10 Directors Who Mastered the Heist Subgenre – MovieWeb

The mere idea of pulling a stunt as big as a bank heist makes for compelling cinema, and several directors have learned that lesson well.
Since 1950 with The Asphalt Jungle by John Huston, some of the most intense thrillers and gripping action movies have revolved around a large, singular robbery. A few of them can even be considered among the most lauded films to ever grace the silver screen. The mere idea of pulling a stunt as big as a bank heist makes for compelling cinema, and several directors have learned that lesson on multiple firsthand occasions.
Several names on this list will be familiar to moderate film fans, but if you’re a hardcore moviegoer, these names should be fully recognizable. All that said, these are ten directors who have made more than one heist film throughout their careers.
Though it leans far closer to the comedy side of the genre spectrum than, say, a thriller or an action film, A Fish Called Wanda (1988) received widespread praise from critics, including one win — Best Supporting Actor for Kevin Kline — and two separate nominations at the 61st Academy Awards.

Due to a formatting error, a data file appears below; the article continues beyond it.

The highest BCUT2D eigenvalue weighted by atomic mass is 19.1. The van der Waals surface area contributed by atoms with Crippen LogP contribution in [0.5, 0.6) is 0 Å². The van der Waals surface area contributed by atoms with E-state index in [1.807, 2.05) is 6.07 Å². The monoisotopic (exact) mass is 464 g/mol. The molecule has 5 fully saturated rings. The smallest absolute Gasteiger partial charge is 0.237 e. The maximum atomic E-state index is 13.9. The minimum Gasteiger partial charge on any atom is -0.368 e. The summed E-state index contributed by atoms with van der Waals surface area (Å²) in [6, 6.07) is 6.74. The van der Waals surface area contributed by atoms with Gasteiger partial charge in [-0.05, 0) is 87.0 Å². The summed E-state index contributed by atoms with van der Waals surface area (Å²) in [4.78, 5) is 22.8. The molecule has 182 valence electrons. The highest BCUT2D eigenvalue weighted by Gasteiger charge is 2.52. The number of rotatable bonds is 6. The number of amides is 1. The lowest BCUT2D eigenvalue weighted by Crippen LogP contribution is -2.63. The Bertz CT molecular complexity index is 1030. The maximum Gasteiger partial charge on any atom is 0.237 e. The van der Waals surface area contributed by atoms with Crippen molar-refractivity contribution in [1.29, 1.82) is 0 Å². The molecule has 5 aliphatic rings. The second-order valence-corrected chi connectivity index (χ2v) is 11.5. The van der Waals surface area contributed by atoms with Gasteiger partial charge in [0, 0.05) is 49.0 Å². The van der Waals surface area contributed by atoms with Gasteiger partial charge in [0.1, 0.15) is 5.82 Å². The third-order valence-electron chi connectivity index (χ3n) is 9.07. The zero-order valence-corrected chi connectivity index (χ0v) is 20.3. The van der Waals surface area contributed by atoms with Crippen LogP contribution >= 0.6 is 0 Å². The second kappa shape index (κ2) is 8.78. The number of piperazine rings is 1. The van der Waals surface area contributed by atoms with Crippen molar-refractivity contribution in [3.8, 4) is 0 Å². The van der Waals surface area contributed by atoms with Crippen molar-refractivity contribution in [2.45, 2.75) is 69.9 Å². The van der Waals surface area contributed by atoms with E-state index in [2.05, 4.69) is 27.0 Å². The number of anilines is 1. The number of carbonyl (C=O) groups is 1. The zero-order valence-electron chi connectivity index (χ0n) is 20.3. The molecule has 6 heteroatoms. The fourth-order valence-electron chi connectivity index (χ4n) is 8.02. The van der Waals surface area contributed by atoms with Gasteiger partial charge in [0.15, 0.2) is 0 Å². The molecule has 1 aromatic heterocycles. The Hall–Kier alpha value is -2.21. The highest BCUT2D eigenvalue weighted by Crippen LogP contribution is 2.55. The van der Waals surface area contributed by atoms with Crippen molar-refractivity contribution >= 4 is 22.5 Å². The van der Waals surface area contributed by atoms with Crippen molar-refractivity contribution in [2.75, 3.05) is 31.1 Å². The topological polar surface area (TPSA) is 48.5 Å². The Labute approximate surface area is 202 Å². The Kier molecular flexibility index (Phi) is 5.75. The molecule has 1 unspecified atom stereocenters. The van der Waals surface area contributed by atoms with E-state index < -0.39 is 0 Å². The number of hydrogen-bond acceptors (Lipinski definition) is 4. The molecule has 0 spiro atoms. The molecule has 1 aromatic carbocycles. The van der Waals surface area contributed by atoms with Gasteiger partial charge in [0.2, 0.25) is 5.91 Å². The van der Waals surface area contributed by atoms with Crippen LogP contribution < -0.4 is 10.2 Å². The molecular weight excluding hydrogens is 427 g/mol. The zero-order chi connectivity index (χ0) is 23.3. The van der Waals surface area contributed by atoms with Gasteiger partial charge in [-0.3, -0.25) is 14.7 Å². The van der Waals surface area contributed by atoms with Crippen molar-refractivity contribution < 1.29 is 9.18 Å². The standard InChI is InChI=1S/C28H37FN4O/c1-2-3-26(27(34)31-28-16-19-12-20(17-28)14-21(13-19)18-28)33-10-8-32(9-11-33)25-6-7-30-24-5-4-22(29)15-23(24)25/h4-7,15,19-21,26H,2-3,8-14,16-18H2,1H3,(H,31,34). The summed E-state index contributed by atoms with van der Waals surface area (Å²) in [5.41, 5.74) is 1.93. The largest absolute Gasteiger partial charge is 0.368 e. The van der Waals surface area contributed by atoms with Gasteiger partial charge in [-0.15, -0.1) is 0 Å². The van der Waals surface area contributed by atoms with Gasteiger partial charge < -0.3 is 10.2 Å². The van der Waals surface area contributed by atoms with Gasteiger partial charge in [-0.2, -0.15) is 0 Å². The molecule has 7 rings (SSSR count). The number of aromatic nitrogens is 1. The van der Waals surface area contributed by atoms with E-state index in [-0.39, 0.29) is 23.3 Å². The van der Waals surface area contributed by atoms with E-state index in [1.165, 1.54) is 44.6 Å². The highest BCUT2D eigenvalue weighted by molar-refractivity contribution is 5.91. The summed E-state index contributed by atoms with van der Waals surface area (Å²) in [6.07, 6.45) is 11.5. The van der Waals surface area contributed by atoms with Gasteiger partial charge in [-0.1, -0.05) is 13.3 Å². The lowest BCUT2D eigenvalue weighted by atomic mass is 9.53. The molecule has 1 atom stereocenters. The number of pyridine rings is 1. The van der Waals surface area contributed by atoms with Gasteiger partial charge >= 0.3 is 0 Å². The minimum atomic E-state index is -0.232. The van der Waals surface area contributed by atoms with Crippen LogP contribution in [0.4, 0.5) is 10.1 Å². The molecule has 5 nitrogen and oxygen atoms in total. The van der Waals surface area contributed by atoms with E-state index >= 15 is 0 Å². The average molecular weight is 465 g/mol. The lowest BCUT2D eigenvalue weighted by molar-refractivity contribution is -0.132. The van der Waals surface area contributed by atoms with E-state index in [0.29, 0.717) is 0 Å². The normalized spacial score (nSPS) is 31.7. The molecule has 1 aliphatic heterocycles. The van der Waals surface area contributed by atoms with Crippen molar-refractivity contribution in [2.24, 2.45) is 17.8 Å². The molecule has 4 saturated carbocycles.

Directed by Charles Crichton, it was also among the highest-grossing films of 1988 thanks to the charm of its style and the wit of its script, and the film as a whole has aged just wonderfully. However, it actually marked the second heist film of Crichton’s career up to that point, succeeding The Lavender Hill Mob (1951). Another comedy, it didn’t exactly make waves at the box office, but it did win Best Film at the BAFTAs and picked up two nominations at the Academy Awards. Not bad for a film about robberies.
One of the most influential directors of his time, Jean-Pierre Melville fought with the French Resistance in World War II, and was known to make films set during the affair. The other kind of stories he preferred to tell were of the criminal variety, and often times, those transgressions involved careful planning and a steady sleight of hand.